Mr. Okafor flipped through the newspaper and each page seemed to infuriate him the more, no one reads the newspaper for good news, each page was a proclamation of how badly the country was run. Nothing seemed to be working anymore, there wasn’t any sector that even gave the faintest hope that something good was about to happen. The leaders got worse with each election, it seemed they were in a perpetual fight to outdo themselves in incompetence and ineptitude. And the citizens seemed to be tripping on an overdose of Prozac, unwilling to fight for their rights and well-being, strength of heroes past faded into abject docility. What happened to a once proud and strong willed people, that they allowed a bunch of corrupt, recycled aristocrats to enrich themselves at the detriment of the country and its citizens. His wandering mind traveled to a time when the voice of the people was stronger than that of their leaders, as Student Union Government President, he had been at the heart of many peaceful protest in defense of the civil rights of the Nigerian people under the brutal force of the military rule.
The highlight of his SUG reign was some time before the war in 1967, when a couple of students had been unlawfully imprisoned for the theft of the vehicle of the school’s VC; a Peugeot 404. He will never forget that car, it was in the news for days, later two boys were arrested on suspicion that they knew the whereabouts of the car, simply because they had been seen in the vicinity of the VC during the time line of the theft.
Despite their plea of innocence and accounts of credible witnesses, a shoddy court process had found them guilty and had them thrown in jail. Jackson Okafor, better known as Iron Jack, had led a protest, asking the VC to drop the case, when that didn’t work, he turned on the police, earning himself several night in a cell but that did not deter him as he focused his protest at the government house. He had fellow protesters; made up of mainly students, set up camp in front of the Governor’s lodge, refusing to leave until he persuaded the Judge to re-open the case and get the police to find other suspects.
Weeks later the boys were released after the police found the car in a neighboring state at the scene of an armed robbery. Iron Jackson with that incidence, wrote his name into the folklore of the University of Lagos.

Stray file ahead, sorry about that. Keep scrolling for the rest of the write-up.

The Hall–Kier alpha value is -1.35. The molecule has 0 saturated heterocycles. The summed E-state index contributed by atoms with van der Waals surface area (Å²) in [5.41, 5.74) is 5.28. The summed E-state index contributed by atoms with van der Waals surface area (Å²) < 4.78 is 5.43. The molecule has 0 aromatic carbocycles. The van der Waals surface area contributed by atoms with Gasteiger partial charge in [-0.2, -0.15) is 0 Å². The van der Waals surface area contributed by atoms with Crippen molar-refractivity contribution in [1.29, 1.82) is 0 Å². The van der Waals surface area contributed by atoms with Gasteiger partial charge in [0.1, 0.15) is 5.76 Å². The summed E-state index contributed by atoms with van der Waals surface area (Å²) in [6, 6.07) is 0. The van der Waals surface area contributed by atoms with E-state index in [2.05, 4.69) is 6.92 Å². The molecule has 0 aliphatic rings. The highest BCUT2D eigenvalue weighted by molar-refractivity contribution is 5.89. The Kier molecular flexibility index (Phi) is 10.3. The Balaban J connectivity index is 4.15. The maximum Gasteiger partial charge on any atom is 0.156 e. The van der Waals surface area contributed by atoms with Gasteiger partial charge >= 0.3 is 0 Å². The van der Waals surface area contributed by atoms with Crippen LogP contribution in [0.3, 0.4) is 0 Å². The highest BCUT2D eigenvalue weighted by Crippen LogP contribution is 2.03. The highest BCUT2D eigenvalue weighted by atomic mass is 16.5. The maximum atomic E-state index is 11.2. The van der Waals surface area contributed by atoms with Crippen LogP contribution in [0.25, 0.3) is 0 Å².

The war broke soon after and without a second thought, he had volunteered to fight on the side of the Biafran army, he had fought for the rights of people he had little or nothing in common with, bled and suffered for them. Nothing would have given him greater joy, to pick up arms and fight on the side of his people. The war was brutal but he would fight and fight again if the same choice was offered him.
The war was fought by what was considered these days as little kids, teenagers and people in their early 20s but today kids of the same age brackets were considered too immature to make life changing decisions and have been relegated to the shadows of everyday life. They walk around with their pants half hanging from their buttocks, their faces forever buried in their mobile phones. No respect!! They talked to you as if they were in the same bracket as you, looking you in the eye, their caps hanging from the corner of their heads.
Iron Jackson had on more than one occasion smacked what he felt was an erring child up side the head or scolded a half dressed child for wearing something so revealing. He knew the kids dreaded him but he did not care. Someone had to speak up, these were supposedly the futures of the country! He shivered at the thought of trouser sagging leaders and their mini skirt wearing counterparts, what type of country would this be?!
His thought was broken by the sound of his grand daughter sobbing and so he called out for her brother.
“Chijioke, ngwa Bia ebe’a!! (Chijioke, come here!!)” He reached for his cane. His son had spoilt his children, raised them on words instead of the strokes of the cane. As long as they were under his roof, that would change.
Just as Chijioke came into the room, a knock came at the door, Mr. Okafor ignored it but it continued. He went to answer it and found the chief security standing at the door, sweat beads riddling his forehead, a letter in his hand.
“What is it, Mr. Yinka?” He asked impatiently.
“Good afternoon sir, take a look at this.” He said handing the paper to the old man which he took.
“What is this?!” The old man asked, his eyes bright with surprise.
“Na so I see am sir. It just arrived at the gate now.”
To be Continued…